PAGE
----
The stunning scenery on the Rogue River

The Rogue’s rugged outdoor attractions has a long history. In fact, in the 1930’s and 1940’s the peaceful scenery and good fishing along the Rogue River attracted many famous Hollywood personalities like Clark Gable, Bing Crosby and Ginger Rogers. Even though on screen, Ginger Rogers dazzled as she danced in heels and glamorous evening gowns, off screen she was quite an avid fisherwoman, trading in the heels for wading boots, and for many years owning a ranch along the Rogue.

My Rogue River Rafting Experience

My trip started with a safety briefing the evening before we were scheduled to set out. Here, I also met our five guides and the other members of our rafting group. The 21 participants were diverse in both age and location demographics.

There was a group of 9 men who had been doing an annual friends adventure trip for about 40 years – most of them were from California. There were two adult daughters from Atlanta and their 75 year old father who lived (and jogged regularly) in Seattle. There was a retired couple from Annapolis for whom this was their first trip to the Northwest. There was a younger couple in their thirties from Florida who were taking a getaway trip from their very young children. There was a family of four from Tennessee with a 10 year old girl and a 13 year old boy. And of course, there was also me.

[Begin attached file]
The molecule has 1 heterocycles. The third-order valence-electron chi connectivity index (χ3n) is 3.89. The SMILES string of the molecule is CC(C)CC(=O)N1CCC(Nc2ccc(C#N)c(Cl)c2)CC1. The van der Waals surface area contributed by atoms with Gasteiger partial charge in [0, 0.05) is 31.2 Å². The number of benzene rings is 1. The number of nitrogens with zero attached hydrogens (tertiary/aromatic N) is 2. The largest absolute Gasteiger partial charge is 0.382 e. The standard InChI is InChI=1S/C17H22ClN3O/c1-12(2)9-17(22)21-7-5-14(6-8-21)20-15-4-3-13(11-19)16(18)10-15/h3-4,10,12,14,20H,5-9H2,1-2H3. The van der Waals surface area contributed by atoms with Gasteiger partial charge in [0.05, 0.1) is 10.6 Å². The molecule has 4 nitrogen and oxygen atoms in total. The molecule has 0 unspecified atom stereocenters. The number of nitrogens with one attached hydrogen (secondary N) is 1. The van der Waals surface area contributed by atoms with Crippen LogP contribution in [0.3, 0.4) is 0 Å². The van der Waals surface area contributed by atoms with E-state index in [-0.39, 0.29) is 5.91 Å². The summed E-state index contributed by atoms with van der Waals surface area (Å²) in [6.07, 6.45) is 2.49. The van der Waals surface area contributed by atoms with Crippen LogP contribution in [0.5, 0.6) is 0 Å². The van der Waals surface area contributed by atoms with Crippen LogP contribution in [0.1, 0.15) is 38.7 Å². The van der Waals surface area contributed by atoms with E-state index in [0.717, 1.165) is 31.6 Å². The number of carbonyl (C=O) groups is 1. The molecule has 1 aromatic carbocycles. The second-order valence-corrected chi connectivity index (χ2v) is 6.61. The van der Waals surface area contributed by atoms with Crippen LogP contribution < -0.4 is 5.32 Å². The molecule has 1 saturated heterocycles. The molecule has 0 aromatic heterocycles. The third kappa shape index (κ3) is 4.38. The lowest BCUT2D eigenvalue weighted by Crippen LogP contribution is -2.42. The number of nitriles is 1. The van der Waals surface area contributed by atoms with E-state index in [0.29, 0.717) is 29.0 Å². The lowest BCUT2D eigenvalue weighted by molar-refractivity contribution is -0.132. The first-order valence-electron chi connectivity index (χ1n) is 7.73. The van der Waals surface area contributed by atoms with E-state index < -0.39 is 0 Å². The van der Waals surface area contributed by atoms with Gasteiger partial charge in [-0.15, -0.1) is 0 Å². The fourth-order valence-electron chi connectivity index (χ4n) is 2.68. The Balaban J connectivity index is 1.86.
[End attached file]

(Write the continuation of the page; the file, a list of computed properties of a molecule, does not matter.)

Starting our rafting trip on the Rogue River
Starting our rafting trip on the Rogue River

We were all given a large waterproof bag for our three days of clothes, toiletries, etc., and a small waterproof daybag for those things we wanted to keep handy while we were on the raft (sunscreen, cameras, phones, etc.). Of course, each person was also given a life jacket which they were required to wear any time they were in the water or on a raft. We also used a bright yellow safety helmet to wear while kayaking.

I looked quite stylish in my black swim leggings, bright blue swim shorts, striped long sleeve swim shirt, orange vest and yellow helmet-NOT! Wearing all those bright colors, I was certainly not going to be hard to spot if I fell into the water.

With five guides we had five rafts. Two rafts primarily carried supplies and were paddled solely by the guide. The front of one of these rafts had a seat where those that did not want to paddle could sit and just enjoy the scenery go by (I will admit that this was me because I wanted to focus on taking photos which is hard to do if you’re paddling). In the other three rafts, the participants sat on the edge of the raft and helped paddle according to the instructions given by their guide.

Getting ready to start our Rogue River trip